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Archival tagging of a basking shark, Cetorhinus maximus, in the western North Atlantic

  • Gregory B. Skomal (a1), Grayson Wood (a2) and Nick Caloyianis (a3)

Abstract

A 6·1-m long female basking shark (Cetorhinus maximus) was tagged 73 km east of Nantucket Island, Massachusetts on 27 September 2001 with a pop-up archival transmitting tag. The tag detached prematurely on 6 December 2001 in an area approximately 800 km south-west of the tag site off the coast of North Carolina. The basking shark was vertically active for the 71-d tracking period, moving through depths and temperatures ranging from the surface to 320 m and 5·8 to 21·0°C, respectively. The shark displayed temporal variation in its residence depth and exhibited a marked temperature preference, with 72% of the temperature observations between 15·0 and 17·5°C. This track provides evidence that the basking shark associates with the continental shelf and shelf edge off the south-eastern United States during autumn. Moreover, it corroborates previous studies indicating that the basking shark remains active and does not hibernate during autumn.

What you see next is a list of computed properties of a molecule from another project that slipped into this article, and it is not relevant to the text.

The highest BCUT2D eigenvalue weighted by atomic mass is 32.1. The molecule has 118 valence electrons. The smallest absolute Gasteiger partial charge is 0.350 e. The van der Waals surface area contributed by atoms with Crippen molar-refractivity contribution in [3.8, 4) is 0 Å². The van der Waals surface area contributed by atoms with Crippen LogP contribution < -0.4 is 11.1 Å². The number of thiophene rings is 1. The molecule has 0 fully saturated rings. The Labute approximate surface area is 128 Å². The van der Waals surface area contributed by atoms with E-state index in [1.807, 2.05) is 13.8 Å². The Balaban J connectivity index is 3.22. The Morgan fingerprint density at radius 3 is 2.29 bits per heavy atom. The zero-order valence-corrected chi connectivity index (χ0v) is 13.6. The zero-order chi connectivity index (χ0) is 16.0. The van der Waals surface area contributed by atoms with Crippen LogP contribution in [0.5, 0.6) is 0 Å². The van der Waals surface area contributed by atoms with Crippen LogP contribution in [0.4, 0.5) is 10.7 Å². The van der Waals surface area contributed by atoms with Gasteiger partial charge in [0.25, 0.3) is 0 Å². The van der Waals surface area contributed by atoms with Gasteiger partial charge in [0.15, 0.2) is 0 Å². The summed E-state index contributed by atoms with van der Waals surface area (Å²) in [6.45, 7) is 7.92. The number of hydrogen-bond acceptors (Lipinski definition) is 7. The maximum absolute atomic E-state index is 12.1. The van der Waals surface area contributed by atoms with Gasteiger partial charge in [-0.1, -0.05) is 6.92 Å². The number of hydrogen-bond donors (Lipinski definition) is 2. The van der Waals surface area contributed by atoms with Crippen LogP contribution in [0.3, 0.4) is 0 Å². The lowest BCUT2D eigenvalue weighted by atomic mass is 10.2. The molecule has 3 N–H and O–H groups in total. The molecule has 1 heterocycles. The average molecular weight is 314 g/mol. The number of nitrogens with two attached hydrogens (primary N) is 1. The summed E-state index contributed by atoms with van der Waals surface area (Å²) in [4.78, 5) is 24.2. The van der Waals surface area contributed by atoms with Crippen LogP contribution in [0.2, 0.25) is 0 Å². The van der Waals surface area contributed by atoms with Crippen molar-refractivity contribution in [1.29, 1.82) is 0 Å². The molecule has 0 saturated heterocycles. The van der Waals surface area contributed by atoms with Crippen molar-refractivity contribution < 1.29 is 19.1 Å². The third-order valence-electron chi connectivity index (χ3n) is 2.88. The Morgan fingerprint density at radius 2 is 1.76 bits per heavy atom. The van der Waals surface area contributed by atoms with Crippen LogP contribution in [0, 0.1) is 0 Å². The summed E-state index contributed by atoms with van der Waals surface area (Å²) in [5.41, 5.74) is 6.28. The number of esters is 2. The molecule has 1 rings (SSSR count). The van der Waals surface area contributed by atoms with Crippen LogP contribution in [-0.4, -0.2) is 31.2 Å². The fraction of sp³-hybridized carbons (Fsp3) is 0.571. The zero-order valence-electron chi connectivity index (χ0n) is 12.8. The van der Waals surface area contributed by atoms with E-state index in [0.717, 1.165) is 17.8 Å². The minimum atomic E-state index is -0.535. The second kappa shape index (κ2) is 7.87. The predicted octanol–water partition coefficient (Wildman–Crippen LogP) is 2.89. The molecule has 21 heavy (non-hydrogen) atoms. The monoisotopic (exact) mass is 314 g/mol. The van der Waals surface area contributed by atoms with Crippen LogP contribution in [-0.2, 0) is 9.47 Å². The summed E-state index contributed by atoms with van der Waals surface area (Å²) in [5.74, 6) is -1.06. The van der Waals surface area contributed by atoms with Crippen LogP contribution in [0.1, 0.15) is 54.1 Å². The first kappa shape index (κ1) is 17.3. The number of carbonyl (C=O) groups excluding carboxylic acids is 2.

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Archival tagging of a basking shark, Cetorhinus maximus, in the western North Atlantic

  • Gregory B. Skomal (a1), Grayson Wood (a2) and Nick Caloyianis (a3)

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